1. I totally agree with you. This isn't a matte painting. It's concept art. I thought I made it clear enough when I said: "I've done a few environment concepts for an open source game." Although I did use a few matte painting techniques in this piece.

2. From your comments regarding what you think a matte painting is, you said: "So, for me, there is not possible (nor recommendable) to start a matte painting without the information of the shot elements that are going to be composed with your matte."

I hope for you, your career is filled with perfect plates and photographs given to you in perfect perspective. As for myself, I beleive that a matte painter should be able to paint photo real and then use photographs to speed up the process. This belief isn't just from personal research, it's from me constantly talking with other matte painters who currently work "in the biz". Dusso isn't known for being a photobasher, but I've heard from multiple sources that he's one of the best. He can grab the lowest res photos, way out of perspective, and use them for texture. Here's one of his paintings that I think shows off a wealth of the different things he does

As for set extension matte painting, where you are given a plate: that doesn't always happen and sometimes you need to create something from scratch. Here's one of Dylan Cole's mattes that clearly didn't have a clean plate to begin with:

I heard a story recently, that James Cameron needed a matte shot done in one day. Even though Dylan Cole is listed as a concept artist on AVATAR, he did fill in and work on some matte paintings. He completed an entire matte painting in one day for Cameron. I personally don't believe there's any way that Dylan Cole would have had perfect plates and phtoographs to work with. That's what our jobs are as matte painters. To bring an environment to life and make the audience beleive that it's real.

Good luck to you and I hope that your future is filled with good matte painting experiences.


BTW I got the feeling that you haven't seen my portfolio

Here's a matte that I did that was really a study in micro detail painting. I did it to see if I could complete a shot without using too many photos:

and here's my favorite matte painting that I cam curently allowed to show because of NDA's:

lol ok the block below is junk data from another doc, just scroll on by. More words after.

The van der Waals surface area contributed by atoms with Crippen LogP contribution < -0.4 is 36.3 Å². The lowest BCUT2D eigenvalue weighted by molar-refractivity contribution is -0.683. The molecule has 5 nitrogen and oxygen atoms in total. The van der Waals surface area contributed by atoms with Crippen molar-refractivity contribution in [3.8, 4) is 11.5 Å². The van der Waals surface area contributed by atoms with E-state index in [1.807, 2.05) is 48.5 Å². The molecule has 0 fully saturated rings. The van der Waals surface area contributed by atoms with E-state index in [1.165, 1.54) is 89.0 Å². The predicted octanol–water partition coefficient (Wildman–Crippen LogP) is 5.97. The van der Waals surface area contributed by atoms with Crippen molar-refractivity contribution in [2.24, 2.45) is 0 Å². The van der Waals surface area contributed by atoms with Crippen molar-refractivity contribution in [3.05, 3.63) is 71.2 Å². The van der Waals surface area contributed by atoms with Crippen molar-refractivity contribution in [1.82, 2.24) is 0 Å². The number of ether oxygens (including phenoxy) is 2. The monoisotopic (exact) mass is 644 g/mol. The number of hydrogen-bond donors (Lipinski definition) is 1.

Matthew Scheuerman said...

I just noticed that blogger truncated some of the url's. Please visit the main url and click around to look at my matte paintings, Dylan Cole's and Dusso's.

Cameron, I've tried for 3 nights in a row, to record a video demo. I will eventually. I promise.

Chad Weatherford said...


Often times a matte painting is used as an establishing shot for a particular scene. There are an assortment of 'gags' that can be employed to breath life into these shots, but often times they are created from scratch.

Anonymous said...

Hello Matt and Chad,

Yes, I noticed that your posted image was a concept painting, as it is said on your text.

And I agree with you both that there are some circumstances when a quick painting from scratch (like the one you commented for Avatar) is enough for a certain sequence.

I totally agree that Dusso and Dylan Cole are two of the best matte painters today. Absolutely.
And that there are some fantasy films (let's say Riddick, LOTR, Avatar, etc) where a hand painted background will do the job perfectly.
If the background is going to be seen in the distance, nobody will worry too much about the perspective between the actors and the background, and a further color correction will make their illumination to match.

But I also have to remark that although there are a certain amount of those productions, the 90% of today's industry productions (if not more) are not of that nature.
When you explore the matte painting work in films like Angels&Demons, Black Hawk Down, or The Road, to say some, there are a lot of companies producing photoreal matte paintings for that films.
And you can read on Cinefex how those companies managed the creation of those shots.

What I see more often (regarding I agree with you that there is a certain amount of matte paintings that are brilliantly brushed from scratch, like Dusso and Dylan do) is that they take into account the perspective and the survey information of the camera that shoot the actors, and use that information to alter the image to create a new background.

And this is what I find the perfect workflow (just in my opinion).
I really admire your capabilities for brushing that beautiful images you guys are posting. I don't have that painting skills.
But I find that there are other ways, using less brushes, but more a 3D application, that helps you to produce hi-end mattes, completely seamless.

About getting the survey information: it is true that you don't have this information to start with, but you can always take your own photographs (controlling the shooting conditions), or use a stock image (regarding the copyrights).

Let me know what do you think.